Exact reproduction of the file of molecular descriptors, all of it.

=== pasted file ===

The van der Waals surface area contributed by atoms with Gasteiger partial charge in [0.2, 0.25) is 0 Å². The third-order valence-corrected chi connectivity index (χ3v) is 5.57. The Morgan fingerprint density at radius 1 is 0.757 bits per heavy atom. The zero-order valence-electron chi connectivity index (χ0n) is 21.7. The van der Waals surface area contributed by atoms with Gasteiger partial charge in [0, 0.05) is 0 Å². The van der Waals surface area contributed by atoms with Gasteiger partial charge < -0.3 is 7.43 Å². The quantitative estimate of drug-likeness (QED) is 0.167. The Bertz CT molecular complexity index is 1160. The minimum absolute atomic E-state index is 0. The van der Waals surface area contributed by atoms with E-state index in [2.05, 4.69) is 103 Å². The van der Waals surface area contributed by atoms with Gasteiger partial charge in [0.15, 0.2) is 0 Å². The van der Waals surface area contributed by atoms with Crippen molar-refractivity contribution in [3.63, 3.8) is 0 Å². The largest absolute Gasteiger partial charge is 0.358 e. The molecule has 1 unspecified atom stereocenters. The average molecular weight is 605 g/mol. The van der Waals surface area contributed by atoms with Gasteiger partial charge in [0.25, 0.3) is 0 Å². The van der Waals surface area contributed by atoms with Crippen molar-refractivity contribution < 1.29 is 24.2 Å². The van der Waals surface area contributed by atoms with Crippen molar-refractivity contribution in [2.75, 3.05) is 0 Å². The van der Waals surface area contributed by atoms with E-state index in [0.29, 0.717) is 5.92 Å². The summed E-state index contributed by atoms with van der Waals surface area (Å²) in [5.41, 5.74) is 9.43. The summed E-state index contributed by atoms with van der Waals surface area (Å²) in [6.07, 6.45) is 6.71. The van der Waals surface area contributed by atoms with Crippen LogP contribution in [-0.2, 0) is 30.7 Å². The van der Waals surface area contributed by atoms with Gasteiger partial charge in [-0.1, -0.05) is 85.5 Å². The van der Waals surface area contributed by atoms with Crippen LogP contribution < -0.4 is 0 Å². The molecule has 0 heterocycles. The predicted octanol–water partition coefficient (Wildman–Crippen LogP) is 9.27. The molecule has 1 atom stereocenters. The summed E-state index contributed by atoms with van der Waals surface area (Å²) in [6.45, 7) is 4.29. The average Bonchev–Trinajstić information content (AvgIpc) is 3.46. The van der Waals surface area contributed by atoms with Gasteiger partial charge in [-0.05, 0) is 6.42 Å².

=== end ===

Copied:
The van der Waals surface area contributed by atoms with Gasteiger partial charge in [0.2, 0.25) is 0 Å². The third-order valence-corrected chi connectivity index (χ3v) is 5.57. The Morgan fingerprint density at radius 1 is 0.757 bits per heavy atom. The zero-order valence-electron chi connectivity index (χ0n) is 21.7. The van der Waals surface area contributed by atoms with Gasteiger partial charge in [0, 0.05) is 0 Å². The van der Waals surface area contributed by atoms with Gasteiger partial charge < -0.3 is 7.43 Å². The quantitative estimate of drug-likeness (QED) is 0.167. The Bertz CT molecular complexity index is 1160. The minimum absolute atomic E-state index is 0. The van der Waals surface area contributed by atoms with E-state index in [2.05, 4.69) is 103 Å². The van der Waals surface area contributed by atoms with Gasteiger partial charge in [0.15, 0.2) is 0 Å². The van der Waals surface area contributed by atoms with Crippen molar-refractivity contribution in [3.63, 3.8) is 0 Å². The largest absolute Gasteiger partial charge is 0.358 e. The molecule has 1 unspecified atom stereocenters. The average molecular weight is 605 g/mol. The van der Waals surface area contributed by atoms with Gasteiger partial charge in [0.25, 0.3) is 0 Å². The van der Waals surface area contributed by atoms with Crippen molar-refractivity contribution < 1.29 is 24.2 Å². The van der Waals surface area contributed by atoms with Crippen molar-refractivity contribution in [2.75, 3.05) is 0 Å². The van der Waals surface area contributed by atoms with E-state index in [0.29, 0.717) is 5.92 Å². The summed E-state index contributed by atoms with van der Waals surface area (Å²) in [5.41, 5.74) is 9.43. The summed E-state index contributed by atoms with van der Waals surface area (Å²) in [6.07, 6.45) is 6.71. The van der Waals surface area contributed by atoms with Crippen LogP contribution in [-0.2, 0) is 30.7 Å². The van der Waals surface area contributed by atoms with Gasteiger partial charge in [-0.1, -0.05) is 85.5 Å². The van der Waals surface area contributed by atoms with Crippen LogP contribution < -0.4 is 0 Å². The molecule has 0 heterocycles. The predicted octanol–water partition coefficient (Wildman–Crippen LogP) is 9.27. The molecule has 1 atom stereocenters. The summed E-state index contributed by atoms with van der Waals surface area (Å²) in [6.45, 7) is 4.29. The average Bonchev–Trinajstić information content (AvgIpc) is 3.46. The van der Waals surface area contributed by atoms with Gasteiger partial charge in [-0.05, 0) is 6.42 Å².